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New study reveals that life sciences is the biggest employer in the North West

29.02.2008
A new report showing the North West of England's top 10 employment growth sectors has named the life sciences as the region's biggest jobs provider.

The Manchester Metropolitan University (MMU) study, called The Changing Professions in the North West of England, reveals the life sciences industries employed 455,600 staff last year accounting for 13.4% of jobs in the region.

The report also details how MMU is helping the industry meet the challenges of this growth and making a direct contribution to the regional economy through its life sciences provision. 74% of the 5,000 science and engineering students trained by MMU every year stay to work and live in the North West. Alongside these students entering the workforce, 80% of the MMU's trained health professionals, including nurses, health visitors and dental technicians, go on to enter this sector at all levels – in hospitals and community health – in the region.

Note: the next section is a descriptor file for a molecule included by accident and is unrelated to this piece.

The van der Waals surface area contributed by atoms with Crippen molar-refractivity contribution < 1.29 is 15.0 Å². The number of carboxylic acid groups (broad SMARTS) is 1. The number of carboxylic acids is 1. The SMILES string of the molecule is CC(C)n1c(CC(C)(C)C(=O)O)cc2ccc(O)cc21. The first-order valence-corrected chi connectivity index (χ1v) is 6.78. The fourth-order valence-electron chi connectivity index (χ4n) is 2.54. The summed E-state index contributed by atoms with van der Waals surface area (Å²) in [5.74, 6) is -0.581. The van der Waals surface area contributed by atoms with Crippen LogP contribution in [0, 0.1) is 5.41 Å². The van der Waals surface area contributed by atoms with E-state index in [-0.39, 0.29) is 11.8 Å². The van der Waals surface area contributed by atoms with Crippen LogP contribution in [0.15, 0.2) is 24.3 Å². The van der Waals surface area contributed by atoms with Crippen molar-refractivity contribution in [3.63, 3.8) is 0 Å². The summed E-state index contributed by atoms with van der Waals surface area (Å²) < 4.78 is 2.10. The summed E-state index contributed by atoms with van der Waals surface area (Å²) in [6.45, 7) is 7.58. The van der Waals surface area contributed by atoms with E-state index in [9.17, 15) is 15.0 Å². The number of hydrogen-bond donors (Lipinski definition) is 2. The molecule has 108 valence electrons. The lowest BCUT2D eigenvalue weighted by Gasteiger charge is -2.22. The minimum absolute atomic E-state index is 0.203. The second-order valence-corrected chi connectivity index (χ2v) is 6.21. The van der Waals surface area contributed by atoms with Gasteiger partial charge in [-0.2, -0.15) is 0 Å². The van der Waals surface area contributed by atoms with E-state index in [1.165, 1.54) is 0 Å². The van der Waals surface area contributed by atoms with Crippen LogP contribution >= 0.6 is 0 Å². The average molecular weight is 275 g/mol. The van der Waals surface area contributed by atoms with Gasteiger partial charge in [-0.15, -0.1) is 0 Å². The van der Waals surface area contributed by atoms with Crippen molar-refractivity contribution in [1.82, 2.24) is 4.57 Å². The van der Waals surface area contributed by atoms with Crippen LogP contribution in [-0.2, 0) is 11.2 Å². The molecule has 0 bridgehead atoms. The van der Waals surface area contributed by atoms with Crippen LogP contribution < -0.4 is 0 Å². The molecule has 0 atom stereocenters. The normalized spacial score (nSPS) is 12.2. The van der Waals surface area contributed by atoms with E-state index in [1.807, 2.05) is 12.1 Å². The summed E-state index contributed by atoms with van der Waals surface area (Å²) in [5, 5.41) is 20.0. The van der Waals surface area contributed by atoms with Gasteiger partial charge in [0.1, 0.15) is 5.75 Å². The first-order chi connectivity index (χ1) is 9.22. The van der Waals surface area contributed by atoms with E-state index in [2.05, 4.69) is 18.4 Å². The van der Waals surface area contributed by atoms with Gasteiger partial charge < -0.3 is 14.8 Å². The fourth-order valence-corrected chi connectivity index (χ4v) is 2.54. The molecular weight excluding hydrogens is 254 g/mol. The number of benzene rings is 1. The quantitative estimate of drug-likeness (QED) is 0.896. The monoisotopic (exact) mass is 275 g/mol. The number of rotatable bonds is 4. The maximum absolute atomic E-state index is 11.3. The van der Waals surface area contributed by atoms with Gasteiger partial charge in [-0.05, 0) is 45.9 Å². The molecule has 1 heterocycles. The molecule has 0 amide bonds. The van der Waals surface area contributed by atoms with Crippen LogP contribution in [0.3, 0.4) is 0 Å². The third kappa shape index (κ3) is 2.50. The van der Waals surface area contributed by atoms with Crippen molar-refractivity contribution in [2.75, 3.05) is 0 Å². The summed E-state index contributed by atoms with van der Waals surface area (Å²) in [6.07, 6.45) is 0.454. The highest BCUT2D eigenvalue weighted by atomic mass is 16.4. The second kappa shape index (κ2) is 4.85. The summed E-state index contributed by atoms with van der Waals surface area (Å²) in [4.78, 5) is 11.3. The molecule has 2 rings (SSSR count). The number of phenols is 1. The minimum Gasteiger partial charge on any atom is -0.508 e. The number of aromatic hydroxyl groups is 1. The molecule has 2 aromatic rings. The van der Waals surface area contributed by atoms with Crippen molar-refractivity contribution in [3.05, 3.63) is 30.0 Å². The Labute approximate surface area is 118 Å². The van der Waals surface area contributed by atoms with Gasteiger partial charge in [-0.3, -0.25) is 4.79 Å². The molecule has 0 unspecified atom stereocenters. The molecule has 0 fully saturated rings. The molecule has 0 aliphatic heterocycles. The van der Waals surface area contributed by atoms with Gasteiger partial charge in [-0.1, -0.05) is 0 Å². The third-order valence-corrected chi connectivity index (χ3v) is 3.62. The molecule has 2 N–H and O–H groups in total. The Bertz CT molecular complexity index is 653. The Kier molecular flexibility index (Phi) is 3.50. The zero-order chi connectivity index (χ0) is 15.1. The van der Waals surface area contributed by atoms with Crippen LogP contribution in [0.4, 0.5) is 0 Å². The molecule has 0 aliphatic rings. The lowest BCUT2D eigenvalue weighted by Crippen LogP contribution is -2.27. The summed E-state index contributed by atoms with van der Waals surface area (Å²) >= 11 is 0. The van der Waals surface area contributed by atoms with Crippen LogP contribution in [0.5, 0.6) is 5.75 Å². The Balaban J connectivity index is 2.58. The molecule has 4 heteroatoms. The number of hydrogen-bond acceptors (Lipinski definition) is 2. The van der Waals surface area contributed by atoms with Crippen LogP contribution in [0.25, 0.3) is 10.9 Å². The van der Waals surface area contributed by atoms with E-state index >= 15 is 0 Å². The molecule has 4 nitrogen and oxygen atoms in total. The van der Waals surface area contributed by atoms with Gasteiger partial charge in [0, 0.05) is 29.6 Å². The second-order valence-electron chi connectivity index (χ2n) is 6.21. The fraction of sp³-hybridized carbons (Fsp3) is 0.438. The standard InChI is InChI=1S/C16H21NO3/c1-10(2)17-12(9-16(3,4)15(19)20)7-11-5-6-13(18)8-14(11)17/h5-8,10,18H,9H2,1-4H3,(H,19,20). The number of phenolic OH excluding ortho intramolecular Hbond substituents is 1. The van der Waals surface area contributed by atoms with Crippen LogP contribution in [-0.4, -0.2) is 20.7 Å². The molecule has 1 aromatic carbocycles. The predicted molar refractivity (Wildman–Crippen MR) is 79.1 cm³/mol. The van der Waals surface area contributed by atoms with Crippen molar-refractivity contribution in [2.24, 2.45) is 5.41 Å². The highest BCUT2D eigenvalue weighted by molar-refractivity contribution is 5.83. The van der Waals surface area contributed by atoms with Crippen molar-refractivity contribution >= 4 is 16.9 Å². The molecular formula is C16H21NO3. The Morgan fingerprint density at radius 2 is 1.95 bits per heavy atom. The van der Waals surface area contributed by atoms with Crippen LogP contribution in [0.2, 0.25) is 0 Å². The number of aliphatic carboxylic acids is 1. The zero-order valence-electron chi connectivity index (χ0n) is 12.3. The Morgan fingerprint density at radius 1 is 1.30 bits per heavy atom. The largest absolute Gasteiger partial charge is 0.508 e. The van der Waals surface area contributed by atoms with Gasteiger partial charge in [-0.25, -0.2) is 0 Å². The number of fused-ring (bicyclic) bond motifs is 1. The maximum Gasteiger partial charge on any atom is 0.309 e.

Case studies in the report's life sciences chapter of include cutting-edge technology firm Micap has enlisting MMU's knowledge of essential oils to tackle deadly hospital infections such as MRSA. The superbug is known for its resistance to traditional antibiotics so University microbiologists have teamed up with the Wigan-based firm to explore another way to kill the deadly organisms – by harnessing the natural antibacterial properties of plant-derived essential oils and incorporating them into healthcare products.

Dr Valerie Edwards-Jones, a reader in medical microbiology in MMU's Research Institute for Health and Social Change, is working with Micap to build these oils into devices such as urinary catheters, wound dressings and creams. The partners have discovered that encapsulating the volatile oil particles in dead yeast cells – creating a shell – controls the speed of their release which makes them safer to use. “During clinical tests, we have shown that these oils can defeat MRSA. A trial using essential oil-infused creams reduced the colonization of bacteria on patients’ skin, a major source of infection, by ten-thousand fold,” Dr Edwards-Jones said.

However, despite this, with only a 13.2% share of top 10 sector growth in the past ten years, life sciences has now fallen behind financial and professional services and Education as the third fastest growing.

The full report can be accessed by clicking on Changing Professions in the North West at http://www.mmu.ac.uk/news/publications/.

Phil Smith | alfa
Further information:
http://www.mmu.ac.uk

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